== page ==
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Scientists open new chapter in cell biology and medicine


Nature Methods publishes innovative method for mechanical screening of biological cells developed in Dresden

An entirely new approach for the mechanical characterization of cells, developed by scientists of the Technische Universität Dresden (TU Dresden), has the potential to revolutionize the diagnosis of a wide range of diseases. Cells, like any other material, have mechanical properties that can serve for their characterization. For example, cancer cells are characteristically more deformable than healthy cells. These mechanical properties can be determined without specialized, costly and time-consuming preparation, which makes them highly attractive for diagnosis and prognosis in medical applications. However, there has so far been a lack of an adequate method to mechanically screen large populations of cells in a short amount of time. Scientists at the TU Dresden have now presented a novel method, which addresses this need and which will help to answer many open questions in biology, physics, chemistry and medicine. The method is now being published in the current issue of Nature Methods.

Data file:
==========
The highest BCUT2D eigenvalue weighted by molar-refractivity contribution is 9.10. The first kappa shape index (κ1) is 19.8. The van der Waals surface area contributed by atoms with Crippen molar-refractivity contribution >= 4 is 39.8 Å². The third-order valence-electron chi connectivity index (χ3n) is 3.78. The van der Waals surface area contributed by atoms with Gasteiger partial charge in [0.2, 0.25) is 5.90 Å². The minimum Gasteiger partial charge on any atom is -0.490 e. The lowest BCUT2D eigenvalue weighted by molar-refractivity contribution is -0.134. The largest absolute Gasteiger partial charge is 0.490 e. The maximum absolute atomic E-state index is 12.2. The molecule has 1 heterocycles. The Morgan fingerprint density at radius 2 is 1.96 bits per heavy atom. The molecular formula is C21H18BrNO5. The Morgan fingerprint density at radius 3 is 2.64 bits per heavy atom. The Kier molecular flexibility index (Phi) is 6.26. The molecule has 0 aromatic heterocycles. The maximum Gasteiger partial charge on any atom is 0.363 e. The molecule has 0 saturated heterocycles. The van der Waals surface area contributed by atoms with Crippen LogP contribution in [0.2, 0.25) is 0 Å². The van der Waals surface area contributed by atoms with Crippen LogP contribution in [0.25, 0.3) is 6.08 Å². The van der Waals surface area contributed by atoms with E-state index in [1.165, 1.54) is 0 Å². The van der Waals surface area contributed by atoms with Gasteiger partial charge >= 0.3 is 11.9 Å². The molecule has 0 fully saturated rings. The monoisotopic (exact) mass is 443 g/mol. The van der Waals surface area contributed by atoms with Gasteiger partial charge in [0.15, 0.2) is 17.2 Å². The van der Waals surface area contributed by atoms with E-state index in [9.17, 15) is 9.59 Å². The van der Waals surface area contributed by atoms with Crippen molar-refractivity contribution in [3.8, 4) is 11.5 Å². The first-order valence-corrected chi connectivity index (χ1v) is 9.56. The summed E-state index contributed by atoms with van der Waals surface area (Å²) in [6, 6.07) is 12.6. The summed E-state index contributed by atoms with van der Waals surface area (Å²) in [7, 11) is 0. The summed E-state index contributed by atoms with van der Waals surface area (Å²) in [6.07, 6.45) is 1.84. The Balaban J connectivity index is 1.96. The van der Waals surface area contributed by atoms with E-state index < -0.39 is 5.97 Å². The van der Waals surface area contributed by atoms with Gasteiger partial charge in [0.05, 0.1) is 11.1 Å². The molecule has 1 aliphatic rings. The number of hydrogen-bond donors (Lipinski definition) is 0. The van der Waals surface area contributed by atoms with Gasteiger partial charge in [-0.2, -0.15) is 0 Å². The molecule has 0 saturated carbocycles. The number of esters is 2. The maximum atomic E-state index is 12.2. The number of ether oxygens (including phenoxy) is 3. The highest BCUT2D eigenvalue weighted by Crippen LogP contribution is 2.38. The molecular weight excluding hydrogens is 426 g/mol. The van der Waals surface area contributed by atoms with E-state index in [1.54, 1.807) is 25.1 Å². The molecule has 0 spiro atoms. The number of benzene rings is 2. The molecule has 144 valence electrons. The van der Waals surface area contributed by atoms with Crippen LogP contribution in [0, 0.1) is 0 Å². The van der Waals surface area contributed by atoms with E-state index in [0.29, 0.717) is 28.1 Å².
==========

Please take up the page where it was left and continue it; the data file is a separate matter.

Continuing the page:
Press release
Photo: Real-Time Deformability Cytometry (RT-DC) to determine the mechanical fingerprint of blood. Cells flow at a velocity of 10 cm/s from right to left through the microfluidic channel (width oft the image shown: 1.5 mm). The sheath flow from the upper and lower right corners focuses the cells for cell deformability measurements in the narrowest part of the channel. This focusing causes the formation of heart-shaped streamlines as illustrated here by an inverted overlay of many single frames. ©BIOTEC



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